The Origins of Spaghetti

Mar 6, 2014 by

This article was written by Phin Upham

Pasta has been in use for thousands of years, perhaps for as long as humans have existed. Pasta can trace its origins back to China, Italy and a half dozen other locales, but the precise combination of pasta and marinara may not have come around until the 1600s.

Today, marinara is a staple of Italian cooking. It’s a recipe obsessed over, with entire articles dedicated to crafting the perfect version of the sauce.

Tomato sauce has equally murky origins. Though tomatoes were a product of the New World, they could not have been in Sicily prior to the 15th century. So stories of sailor’s wives with a knack for tomato sauce may be fabricated.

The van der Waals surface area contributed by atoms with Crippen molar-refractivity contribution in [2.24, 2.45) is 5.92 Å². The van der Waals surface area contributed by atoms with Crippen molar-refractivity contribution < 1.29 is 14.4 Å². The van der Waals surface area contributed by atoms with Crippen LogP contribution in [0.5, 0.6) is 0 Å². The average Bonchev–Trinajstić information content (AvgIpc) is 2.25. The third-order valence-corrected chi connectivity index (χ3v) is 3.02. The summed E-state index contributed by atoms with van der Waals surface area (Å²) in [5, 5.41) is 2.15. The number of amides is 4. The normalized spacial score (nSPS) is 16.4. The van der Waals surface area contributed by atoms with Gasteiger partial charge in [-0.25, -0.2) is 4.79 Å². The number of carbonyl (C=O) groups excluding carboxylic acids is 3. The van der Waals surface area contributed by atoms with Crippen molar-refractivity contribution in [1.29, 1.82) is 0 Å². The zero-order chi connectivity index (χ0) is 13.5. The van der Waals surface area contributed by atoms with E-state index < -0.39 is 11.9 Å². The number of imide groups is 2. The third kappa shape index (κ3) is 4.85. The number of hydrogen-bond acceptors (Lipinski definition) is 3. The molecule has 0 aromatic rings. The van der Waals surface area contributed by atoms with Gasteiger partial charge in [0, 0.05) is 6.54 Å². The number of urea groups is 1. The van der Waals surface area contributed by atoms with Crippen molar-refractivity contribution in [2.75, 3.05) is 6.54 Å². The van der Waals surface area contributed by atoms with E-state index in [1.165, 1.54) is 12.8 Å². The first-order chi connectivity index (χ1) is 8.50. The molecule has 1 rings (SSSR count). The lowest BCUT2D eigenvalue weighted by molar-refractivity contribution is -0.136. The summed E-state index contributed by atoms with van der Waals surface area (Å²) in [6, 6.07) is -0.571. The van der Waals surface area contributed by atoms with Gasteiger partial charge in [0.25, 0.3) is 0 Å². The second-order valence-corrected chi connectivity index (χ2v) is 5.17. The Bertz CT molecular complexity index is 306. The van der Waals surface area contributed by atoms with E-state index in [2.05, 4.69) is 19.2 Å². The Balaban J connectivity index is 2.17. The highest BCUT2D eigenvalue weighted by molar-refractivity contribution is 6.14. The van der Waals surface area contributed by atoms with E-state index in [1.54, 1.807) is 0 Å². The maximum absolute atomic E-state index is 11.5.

The closest recipe is like a roux made of salted pork fat and tomato puree, but it’s still not exactly close to marinara. There are some accounts that Italians ate their pasta dry until the 17th century, but that may not be right either. We know the Greeks were using olive oil as a dipping sauce in ancient times, so it’s not too far of a stretch to assume Italians were combining it with garlic to eat pasta with oil. Pesto is equally old and likely helped pave the way for red sauce.

The closest recipes to marinara sauce may be as recent as the mid 1800s. The good ol’ plate of spaghetti and meatballs may not have risen to popularity until the 1920s.

About the Author: Phin Upham is an investor at a family office/hedgefund, where he focuses on special situation illiquid investing. Before this position, Phin Upham was working at Morgan Stanley in the Media & Technology group. You may contact Phin on his Phin Upham website

Related Posts


Share This

Leave a Reply